History: Why I’m passionate for others
Born Newcastle (Australia) for 21 years and then lived in Sydney (Australia) for six years before immigrating to the United Kingdom at the age of 27 years old. I lived a very happy 6 years in London and now 15 years in Brighton. I’ve also stints living in Buenos Aires (Argentina) and in Australia Sydney, rural communities of Mudgee & Young.
I have lived most of my adult life in the United Kingdom. I’ve lived here for 21 years, later this year (2019) I’ll turn 49 years.
I had my heart broken in my teen years which took me into my 30’s to get over. I can’t watch a certain cowboy movie without anxiety, the romance and our conversations were a similar narrative. I could see a loving future but he couldn’t due to fear of family. I’ve lived through the rest of my life missing him a lot. Life goes on and I’ve met equally wonderful people (men & women) but never experiencing mutual feelings. It’s hard to be me, I have high expectations.
Family expectations of getting married, have kids, produce grandchildren for parents. Some of the most hurtful comments have come from my own family: “It’s Ok to be gay, It’s not OK for my son”; “I had you to have grandchildren”; “you’ll never be happy”; “so how does it feel for your father to hang with the next door neighbour’s son and not you?”; “you don’t want to be one of those”; “the arse is only for one thing”; “Have you got your lace knickers today Brian?” Simple comments on the surface, but degrade and makes one feel “less than”. It takes one focused young person to raise hold their head high. Forced to lie in their teenage years to satisfy others.
I always say, “I don’t suffer autism, but I suffer most humans.” I think autistic people are the normal, the “majority” lack the ability to be straight talking and honest. I feel the pain of other people, I often have a tear when I watch world events against human rights. I see most people self-absorbent, looking to make things easier for the wider community and their own beliefs.
My most memorable times of my life was living a few times in Far North Queensland. Working on daily and overnight cruises to the Great Barrier Reef – such great life experiences achieved prior to 2012.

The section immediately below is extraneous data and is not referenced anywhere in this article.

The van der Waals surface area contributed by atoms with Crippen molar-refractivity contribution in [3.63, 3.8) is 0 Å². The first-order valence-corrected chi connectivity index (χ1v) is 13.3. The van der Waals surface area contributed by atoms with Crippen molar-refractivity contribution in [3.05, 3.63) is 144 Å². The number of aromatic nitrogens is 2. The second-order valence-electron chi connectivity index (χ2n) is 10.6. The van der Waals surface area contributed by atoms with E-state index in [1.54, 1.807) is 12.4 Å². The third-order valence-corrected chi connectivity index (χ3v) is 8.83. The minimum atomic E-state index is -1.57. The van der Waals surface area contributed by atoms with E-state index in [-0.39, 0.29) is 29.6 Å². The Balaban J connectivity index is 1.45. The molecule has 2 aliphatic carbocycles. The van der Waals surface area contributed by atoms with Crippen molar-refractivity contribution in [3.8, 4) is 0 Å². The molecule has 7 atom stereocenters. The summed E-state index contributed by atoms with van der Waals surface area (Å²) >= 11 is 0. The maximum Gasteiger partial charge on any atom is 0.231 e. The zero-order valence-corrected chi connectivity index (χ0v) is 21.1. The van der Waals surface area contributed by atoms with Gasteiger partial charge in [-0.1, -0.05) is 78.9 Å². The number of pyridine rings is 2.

I’ve been a determined worker throughout life. I first became self-employed at the young age of 20 years after deferring university indefinitely. Businesses I have owned (in order) included a 20-room hotel, LGBTIQ+ night venue, IATA/ATOL travel agency company specialising in The Americas, South Pacific and Africa. I also worked as a pub cellar manager, deckhand, and a qualified commercial skipper. My fond memories as a cruise director cruising the Great Barrier Reef. I also worked for the same company on Sydney Harbour aboard a various fleet of floating restaurants, serving 400+ passengers 2 courses in less than 1 hour. We were extremely hard-working and share outrageous fun times after work also.
Now after recovering from a breakdown from an incident in 2012 I have found my calling for life. I’ve started a not-for-profit Brighton Dog Adventures company. We raise money to fund excursions for the homeless and autism spectrum individuals who are LGBTIQ+ / GSRD (Gender, Sexuality, Relationship Diversity). Any person in need who believes the world can be better with true equality is welcome.
My Background and who I am… How I have been hurt, bullied as a child and then abused and raped as a man. How human rights must prevail over secret therapy, especially when it leads to unwanted conversion therapy plus added unjustified traumatic interactions by vigilante action groups wanting me to be cleansed of my natural self.